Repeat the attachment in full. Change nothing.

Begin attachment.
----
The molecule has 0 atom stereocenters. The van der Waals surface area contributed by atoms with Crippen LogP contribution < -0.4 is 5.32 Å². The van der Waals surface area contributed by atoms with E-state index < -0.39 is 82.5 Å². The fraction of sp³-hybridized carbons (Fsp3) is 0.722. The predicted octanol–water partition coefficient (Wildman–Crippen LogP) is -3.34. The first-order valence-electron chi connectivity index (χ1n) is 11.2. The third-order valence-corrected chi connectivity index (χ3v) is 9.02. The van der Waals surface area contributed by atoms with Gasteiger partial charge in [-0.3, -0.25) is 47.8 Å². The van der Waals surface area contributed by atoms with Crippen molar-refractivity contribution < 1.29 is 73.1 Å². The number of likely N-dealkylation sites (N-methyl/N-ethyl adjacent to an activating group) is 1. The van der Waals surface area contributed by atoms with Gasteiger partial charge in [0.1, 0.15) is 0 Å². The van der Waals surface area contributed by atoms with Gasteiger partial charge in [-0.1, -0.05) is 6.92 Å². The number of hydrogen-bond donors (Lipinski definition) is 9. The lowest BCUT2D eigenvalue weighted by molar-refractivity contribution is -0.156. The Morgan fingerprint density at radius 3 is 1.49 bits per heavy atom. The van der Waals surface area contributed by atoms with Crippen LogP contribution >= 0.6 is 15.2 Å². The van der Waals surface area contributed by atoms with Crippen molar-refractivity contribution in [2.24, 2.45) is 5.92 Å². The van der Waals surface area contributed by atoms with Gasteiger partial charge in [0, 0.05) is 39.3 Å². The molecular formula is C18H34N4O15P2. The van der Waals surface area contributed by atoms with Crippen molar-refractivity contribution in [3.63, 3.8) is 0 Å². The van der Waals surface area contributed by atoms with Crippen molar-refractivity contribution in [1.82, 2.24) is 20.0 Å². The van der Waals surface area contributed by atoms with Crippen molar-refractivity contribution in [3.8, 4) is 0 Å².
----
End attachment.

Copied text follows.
The molecule has 0 atom stereocenters. The van der Waals surface area contributed by atoms with Crippen LogP contribution < -0.4 is 5.32 Å². The van der Waals surface area contributed by atoms with E-state index < -0.39 is 82.5 Å². The fraction of sp³-hybridized carbons (Fsp3) is 0.722. The predicted octanol–water partition coefficient (Wildman–Crippen LogP) is -3.34. The first-order valence-electron chi connectivity index (χ1n) is 11.2. The third-order valence-corrected chi connectivity index (χ3v) is 9.02. The van der Waals surface area contributed by atoms with Gasteiger partial charge in [-0.3, -0.25) is 47.8 Å². The van der Waals surface area contributed by atoms with Crippen molar-refractivity contribution < 1.29 is 73.1 Å². The number of likely N-dealkylation sites (N-methyl/N-ethyl adjacent to an activating group) is 1. The van der Waals surface area contributed by atoms with Gasteiger partial charge in [0.1, 0.15) is 0 Å². The van der Waals surface area contributed by atoms with Gasteiger partial charge in [-0.1, -0.05) is 6.92 Å². The number of hydrogen-bond donors (Lipinski definition) is 9. The lowest BCUT2D eigenvalue weighted by molar-refractivity contribution is -0.156. The Morgan fingerprint density at radius 3 is 1.49 bits per heavy atom. The van der Waals surface area contributed by atoms with Crippen LogP contribution >= 0.6 is 15.2 Å². The van der Waals surface area contributed by atoms with Crippen molar-refractivity contribution in [2.24, 2.45) is 5.92 Å². The van der Waals surface area contributed by atoms with Gasteiger partial charge in [0, 0.05) is 39.3 Å². The molecular formula is C18H34N4O15P2. The van der Waals surface area contributed by atoms with Crippen molar-refractivity contribution in [3.63, 3.8) is 0 Å². The van der Waals surface area contributed by atoms with Crippen molar-refractivity contribution in [1.82, 2.24) is 20.0 Å². The van der Waals surface area contributed by atoms with Crippen molar-refractivity contribution in [3.8, 4) is 0 Å².